OOXML and what it means to you

What it means to you

A document format is not just a simple way of saving information. Rather, look at it as a means of preserving information for the short or long term. Applications come and go, but it’s always necessary to open documents no matter what was used to create them. If another party gives you a document, you’d like to be assured of being able to open it. Truly open formats are the only way to ensure this.

Microsoft has publicly shown it’s inability to deal with open formats and continues trying to lock its customers in through the use of proprietary methods and formats. There is no technical or other reason why Microsoft can’t support an existing open standard ( ODF ) except to hold its captive market to ransom.

The South African government, amongst many others, has made the move towards open standards and ODF as a document format – it specifically issued the MIOS policy document in December last year which indicates the Minimum Interoperability Standard for Information Systems in Government ( http://www.dpsa.gov.za/documents/egov/MIOSVer4_1_2007.pdf ). MIOS sets out government’s technical principles and standards for achieving interoperability and information systems coherence across the public sector. Armscor has started the process towards Open Source software and many others are converting everyday. Sun has a plugin filter for MS Office that provides full ODF compatibility and features, if you would like to continue using it for your general office documentation but there are a host of other applications which provide for the creation of general office documents that are using ODF as a format, some being free like OpenOffice.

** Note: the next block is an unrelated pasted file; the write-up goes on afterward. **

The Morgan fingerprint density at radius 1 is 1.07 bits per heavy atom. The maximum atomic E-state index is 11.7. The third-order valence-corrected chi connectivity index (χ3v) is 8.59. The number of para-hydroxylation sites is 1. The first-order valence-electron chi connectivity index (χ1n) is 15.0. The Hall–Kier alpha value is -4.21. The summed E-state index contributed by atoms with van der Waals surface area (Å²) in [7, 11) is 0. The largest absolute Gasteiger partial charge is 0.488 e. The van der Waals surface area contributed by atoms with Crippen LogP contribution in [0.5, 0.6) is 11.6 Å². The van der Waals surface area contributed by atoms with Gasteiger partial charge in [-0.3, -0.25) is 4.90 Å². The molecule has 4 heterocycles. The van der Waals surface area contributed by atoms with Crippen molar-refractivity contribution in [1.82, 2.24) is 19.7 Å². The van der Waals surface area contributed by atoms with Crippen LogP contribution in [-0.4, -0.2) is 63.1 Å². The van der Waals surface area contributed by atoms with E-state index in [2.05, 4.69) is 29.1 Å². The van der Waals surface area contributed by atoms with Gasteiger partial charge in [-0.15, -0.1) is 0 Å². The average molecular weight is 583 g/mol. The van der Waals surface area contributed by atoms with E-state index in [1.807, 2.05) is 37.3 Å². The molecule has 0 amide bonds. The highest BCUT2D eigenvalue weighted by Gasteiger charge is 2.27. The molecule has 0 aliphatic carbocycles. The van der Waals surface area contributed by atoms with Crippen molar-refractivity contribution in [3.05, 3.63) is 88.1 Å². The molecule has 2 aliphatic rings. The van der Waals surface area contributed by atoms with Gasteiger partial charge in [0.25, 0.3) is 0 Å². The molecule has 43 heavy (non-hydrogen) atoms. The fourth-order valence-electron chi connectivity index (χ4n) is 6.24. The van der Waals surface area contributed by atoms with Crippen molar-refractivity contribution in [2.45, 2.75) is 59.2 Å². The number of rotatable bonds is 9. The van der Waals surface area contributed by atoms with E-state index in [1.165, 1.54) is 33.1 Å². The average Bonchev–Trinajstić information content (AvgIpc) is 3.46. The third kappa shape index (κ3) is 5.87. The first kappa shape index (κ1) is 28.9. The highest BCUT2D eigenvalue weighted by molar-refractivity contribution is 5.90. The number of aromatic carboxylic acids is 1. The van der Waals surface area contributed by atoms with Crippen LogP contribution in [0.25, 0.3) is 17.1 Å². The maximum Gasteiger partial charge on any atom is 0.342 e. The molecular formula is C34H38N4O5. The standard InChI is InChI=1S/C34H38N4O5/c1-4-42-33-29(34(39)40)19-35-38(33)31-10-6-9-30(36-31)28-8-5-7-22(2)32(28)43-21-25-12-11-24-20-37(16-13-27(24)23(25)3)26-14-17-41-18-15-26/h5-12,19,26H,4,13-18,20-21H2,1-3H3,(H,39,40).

So if you require maximum backwards compatiblity, stick with MS Office 2003 or earlier, or even better, change to an office suite that uses the ISO-endorsed standard ODF – most of these have low or even no cost associated with them. Bob Sutor sums it up well in his blog: http://www.sutor.com/newsite/blog-open/?p=2031

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